I spend a lot of time thinking about age these days: my age, my mom’s age, the ages of my friends. What we all seem to have in common is a desire — maybe a need — to tell, to retell, and to tell yet again our stories from the past.
My mother used to drive me mad with her repetitions. Her ability to ignore my impatient sighs as she rambled on yet again through a tale I knew by heart, was impressive. No amount of “Daughter Rolls Her Eyes” would disrupt her auto-pilot relating of (take your pick here) the day I was born, the day she got her driver’s license, the wintry afternoon when she, as a 12-year-old drama queen, decided to run away from home. (She got about 25 feet when she decided it was too cold outside.)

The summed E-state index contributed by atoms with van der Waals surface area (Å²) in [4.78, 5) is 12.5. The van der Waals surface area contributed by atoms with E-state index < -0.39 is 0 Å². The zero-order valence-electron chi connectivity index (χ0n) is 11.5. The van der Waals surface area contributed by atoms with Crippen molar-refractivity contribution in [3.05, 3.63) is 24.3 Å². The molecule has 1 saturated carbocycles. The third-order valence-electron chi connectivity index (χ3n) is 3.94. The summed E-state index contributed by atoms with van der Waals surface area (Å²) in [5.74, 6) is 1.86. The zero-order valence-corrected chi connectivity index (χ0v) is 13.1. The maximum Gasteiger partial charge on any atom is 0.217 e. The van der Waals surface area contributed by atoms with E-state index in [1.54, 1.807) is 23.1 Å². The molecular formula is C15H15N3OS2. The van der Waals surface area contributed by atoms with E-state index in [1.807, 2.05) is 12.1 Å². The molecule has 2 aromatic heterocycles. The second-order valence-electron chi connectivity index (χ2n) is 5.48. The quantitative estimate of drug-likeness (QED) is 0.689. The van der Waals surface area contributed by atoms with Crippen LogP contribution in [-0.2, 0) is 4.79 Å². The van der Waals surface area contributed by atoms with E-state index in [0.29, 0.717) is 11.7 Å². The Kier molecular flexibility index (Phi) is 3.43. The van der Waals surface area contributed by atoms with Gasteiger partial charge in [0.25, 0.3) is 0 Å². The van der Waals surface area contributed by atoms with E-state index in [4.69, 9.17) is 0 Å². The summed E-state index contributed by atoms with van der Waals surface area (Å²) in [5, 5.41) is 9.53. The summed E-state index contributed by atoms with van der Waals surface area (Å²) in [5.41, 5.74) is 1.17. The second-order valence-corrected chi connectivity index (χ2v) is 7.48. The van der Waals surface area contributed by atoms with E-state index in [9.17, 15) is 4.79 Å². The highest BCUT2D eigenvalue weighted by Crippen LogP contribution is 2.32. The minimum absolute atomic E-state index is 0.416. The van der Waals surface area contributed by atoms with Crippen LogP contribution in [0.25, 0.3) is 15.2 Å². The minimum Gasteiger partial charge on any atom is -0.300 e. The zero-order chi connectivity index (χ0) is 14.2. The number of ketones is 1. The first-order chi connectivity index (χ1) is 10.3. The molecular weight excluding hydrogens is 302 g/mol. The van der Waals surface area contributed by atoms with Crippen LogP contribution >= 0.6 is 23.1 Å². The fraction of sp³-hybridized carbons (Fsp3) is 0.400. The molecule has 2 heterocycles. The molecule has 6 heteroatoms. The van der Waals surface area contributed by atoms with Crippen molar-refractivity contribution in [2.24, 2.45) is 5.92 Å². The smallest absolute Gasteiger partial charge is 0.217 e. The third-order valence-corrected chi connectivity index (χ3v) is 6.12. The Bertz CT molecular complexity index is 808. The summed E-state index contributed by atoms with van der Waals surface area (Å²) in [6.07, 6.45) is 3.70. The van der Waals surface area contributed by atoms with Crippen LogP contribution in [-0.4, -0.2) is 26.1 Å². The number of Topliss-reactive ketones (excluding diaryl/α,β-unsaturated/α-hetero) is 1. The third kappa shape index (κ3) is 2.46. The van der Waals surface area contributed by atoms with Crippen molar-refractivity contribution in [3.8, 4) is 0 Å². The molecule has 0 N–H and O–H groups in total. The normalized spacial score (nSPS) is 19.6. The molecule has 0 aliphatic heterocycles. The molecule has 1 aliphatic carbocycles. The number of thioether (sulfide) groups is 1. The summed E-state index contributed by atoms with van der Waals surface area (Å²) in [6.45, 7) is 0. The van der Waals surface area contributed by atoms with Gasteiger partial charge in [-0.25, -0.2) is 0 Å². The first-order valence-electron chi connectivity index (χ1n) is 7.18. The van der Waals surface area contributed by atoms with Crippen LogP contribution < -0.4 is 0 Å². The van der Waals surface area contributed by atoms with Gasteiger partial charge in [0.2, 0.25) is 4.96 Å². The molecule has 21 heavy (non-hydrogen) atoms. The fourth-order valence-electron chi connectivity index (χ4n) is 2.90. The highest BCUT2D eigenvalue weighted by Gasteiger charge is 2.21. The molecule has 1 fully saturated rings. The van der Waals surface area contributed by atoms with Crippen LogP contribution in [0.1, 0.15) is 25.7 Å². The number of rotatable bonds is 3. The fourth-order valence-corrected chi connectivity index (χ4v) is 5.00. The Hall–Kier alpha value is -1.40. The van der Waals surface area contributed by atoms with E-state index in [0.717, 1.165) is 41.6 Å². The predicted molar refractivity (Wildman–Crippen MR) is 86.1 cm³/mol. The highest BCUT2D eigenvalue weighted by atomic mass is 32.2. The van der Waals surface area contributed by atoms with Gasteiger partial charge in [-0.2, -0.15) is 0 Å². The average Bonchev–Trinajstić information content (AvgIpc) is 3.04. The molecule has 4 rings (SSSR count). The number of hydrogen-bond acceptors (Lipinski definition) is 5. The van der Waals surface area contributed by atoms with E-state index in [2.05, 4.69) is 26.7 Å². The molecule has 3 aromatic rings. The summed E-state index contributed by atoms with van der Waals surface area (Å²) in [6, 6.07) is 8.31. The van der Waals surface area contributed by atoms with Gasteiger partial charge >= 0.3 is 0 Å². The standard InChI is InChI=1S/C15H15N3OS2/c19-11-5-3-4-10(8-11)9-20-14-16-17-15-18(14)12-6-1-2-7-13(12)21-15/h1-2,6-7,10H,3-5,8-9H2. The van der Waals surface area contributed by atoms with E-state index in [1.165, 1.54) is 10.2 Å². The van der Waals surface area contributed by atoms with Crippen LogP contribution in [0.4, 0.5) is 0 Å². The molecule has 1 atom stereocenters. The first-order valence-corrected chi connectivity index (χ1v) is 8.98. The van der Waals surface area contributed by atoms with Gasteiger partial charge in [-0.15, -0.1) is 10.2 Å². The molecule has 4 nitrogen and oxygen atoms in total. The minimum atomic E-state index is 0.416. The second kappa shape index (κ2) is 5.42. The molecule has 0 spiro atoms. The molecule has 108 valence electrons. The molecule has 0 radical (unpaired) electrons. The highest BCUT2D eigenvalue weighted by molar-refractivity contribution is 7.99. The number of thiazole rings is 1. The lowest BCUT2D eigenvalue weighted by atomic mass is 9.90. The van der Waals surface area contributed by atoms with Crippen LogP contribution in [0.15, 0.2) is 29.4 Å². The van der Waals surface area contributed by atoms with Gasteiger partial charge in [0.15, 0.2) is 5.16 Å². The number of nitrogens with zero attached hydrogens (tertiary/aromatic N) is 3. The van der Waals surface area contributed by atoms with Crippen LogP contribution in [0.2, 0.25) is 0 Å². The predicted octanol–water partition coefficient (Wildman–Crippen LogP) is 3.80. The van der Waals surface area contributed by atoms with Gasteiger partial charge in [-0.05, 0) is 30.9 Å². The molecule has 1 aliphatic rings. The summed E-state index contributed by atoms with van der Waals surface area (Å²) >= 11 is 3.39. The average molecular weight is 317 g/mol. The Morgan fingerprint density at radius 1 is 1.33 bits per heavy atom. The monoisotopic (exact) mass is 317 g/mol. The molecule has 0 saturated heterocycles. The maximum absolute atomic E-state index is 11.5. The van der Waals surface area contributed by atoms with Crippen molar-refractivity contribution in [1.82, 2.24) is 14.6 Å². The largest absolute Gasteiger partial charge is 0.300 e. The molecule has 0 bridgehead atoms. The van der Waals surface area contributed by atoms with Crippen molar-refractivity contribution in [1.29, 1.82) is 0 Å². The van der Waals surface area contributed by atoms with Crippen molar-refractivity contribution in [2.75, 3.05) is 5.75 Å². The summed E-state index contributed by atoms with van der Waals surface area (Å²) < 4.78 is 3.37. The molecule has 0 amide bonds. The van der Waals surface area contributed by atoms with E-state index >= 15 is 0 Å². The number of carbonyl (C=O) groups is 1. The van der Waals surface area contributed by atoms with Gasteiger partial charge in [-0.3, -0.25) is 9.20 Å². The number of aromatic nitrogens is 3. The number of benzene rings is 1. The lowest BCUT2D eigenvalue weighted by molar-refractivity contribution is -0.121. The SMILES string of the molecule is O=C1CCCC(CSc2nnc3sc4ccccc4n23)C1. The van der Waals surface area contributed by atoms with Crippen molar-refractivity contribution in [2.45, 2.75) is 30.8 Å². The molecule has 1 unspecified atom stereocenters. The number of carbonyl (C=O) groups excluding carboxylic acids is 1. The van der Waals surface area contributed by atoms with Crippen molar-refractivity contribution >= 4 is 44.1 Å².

“Ma! You’ve told me those stories a hundred times! I could recite them with you!” I thought to myself.
I recall the day my impatience with her was cut short by my hair dresser. (Pun not intended.)
“You know,” she said as she reached for her shears, “I hear this from other daughters of aging moms. I wonder if it’s because their peers have all died. We all tell stories over and over again to our spouses and friends. But I don’t think it’s the stories we’re sharing; we’re reliving the memories.”
That’s when it hit me: I wasn’t a part of those memories; I was merely a repository for them.
Wise words from a 22 year old.
“For She Is a Lover of Life
pastel by Judy Westergard